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Radon Zones

Radon Risk Zones in the USA

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Radon Exposure

Understanding how an invisible, odorless gas can cause harm.

Radon Exposure

What are the health risks of radon exposure?
The Environmental Protection Agency classified radon as a human carcinogen in 1988.

  • Today radon is the #1 cause of lung cancer among non-smokers in the U.S.
  • Smokers who are exposed to radon will significantly increase their chance of developing lung cancer.
  • Over 20,000 Americans die of radon-related lung cancer each year.
  • Breathing radon gas is a greater health risk than ingesting water that contains radon.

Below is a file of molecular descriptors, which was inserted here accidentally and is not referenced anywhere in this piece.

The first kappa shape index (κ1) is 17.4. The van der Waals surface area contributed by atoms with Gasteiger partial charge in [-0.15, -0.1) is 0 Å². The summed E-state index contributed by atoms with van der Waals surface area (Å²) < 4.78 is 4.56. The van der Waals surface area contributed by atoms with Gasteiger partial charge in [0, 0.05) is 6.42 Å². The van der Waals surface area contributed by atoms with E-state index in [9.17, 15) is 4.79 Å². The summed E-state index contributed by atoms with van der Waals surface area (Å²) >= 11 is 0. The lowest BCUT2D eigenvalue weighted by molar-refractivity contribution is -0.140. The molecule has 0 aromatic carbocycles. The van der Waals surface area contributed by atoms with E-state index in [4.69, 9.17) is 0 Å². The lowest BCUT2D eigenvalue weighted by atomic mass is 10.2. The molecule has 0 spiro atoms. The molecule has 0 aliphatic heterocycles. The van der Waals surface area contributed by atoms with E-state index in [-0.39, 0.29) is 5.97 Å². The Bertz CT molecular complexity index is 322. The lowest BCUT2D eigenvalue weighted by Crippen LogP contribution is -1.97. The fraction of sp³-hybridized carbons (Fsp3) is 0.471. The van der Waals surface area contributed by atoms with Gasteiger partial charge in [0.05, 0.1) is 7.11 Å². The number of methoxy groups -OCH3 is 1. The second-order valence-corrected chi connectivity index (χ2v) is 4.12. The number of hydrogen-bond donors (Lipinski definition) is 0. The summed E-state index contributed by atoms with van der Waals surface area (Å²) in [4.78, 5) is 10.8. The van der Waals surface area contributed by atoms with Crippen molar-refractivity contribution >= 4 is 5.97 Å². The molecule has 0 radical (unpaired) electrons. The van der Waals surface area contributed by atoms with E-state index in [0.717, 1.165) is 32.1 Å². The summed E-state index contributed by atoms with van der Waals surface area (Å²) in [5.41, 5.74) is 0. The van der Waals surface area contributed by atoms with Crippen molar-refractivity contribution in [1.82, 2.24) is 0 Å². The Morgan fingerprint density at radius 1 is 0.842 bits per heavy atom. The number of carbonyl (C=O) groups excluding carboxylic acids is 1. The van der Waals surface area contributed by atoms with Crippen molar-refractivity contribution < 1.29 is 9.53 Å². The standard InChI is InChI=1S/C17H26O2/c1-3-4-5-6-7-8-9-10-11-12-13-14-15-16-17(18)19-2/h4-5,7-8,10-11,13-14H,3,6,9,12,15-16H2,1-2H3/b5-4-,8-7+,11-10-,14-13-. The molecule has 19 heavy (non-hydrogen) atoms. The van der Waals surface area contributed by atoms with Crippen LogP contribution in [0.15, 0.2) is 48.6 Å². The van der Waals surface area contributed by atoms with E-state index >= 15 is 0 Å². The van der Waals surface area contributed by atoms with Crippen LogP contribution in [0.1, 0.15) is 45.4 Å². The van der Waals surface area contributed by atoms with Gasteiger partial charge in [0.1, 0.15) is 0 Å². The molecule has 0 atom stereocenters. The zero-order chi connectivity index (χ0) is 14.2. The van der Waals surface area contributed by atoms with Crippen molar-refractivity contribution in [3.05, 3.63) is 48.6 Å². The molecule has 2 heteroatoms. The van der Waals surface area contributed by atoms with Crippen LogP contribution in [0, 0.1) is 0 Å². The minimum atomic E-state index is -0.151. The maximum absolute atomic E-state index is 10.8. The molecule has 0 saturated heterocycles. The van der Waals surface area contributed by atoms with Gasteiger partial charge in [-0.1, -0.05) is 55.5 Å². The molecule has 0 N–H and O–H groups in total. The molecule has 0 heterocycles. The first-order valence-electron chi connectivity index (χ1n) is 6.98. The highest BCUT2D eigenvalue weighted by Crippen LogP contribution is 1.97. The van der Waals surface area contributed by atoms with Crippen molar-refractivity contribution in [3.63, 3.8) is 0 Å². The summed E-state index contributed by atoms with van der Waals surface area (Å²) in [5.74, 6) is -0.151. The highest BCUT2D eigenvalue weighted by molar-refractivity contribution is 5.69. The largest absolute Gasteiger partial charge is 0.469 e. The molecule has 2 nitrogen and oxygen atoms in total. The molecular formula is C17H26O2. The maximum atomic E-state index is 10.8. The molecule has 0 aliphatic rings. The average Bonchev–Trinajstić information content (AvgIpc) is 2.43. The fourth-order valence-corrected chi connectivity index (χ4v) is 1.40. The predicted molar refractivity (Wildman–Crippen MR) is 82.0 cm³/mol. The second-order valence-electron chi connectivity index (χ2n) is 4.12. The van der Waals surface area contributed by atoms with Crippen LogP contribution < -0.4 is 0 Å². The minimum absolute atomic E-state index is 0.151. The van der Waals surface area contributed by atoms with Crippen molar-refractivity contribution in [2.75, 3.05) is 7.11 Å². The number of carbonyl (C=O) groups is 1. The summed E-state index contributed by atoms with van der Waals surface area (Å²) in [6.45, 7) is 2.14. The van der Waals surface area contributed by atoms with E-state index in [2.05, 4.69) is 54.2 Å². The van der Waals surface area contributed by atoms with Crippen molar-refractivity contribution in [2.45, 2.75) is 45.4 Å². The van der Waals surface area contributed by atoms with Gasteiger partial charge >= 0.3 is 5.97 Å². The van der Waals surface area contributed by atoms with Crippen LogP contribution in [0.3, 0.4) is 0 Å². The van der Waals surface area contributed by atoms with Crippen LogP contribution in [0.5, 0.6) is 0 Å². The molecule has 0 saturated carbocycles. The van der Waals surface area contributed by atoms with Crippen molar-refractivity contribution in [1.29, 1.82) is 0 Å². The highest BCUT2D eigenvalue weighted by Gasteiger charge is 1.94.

• Radon poses a greater health risk to children than to adults.
The U.S. office of the Surgeon General recommends that all houses be tested for radon. Typically most houses are tested for radon at the time of sale, but radon should be tested periodically, as levels can change over time depending on changing outdoor conditions, and usage habits of below-grade indoor space.

While any exposure to radon can be considered potentially damaging, the EPA recommends that homeowners aim for radon levels below 2 picocuries per liter (2pCi/L).

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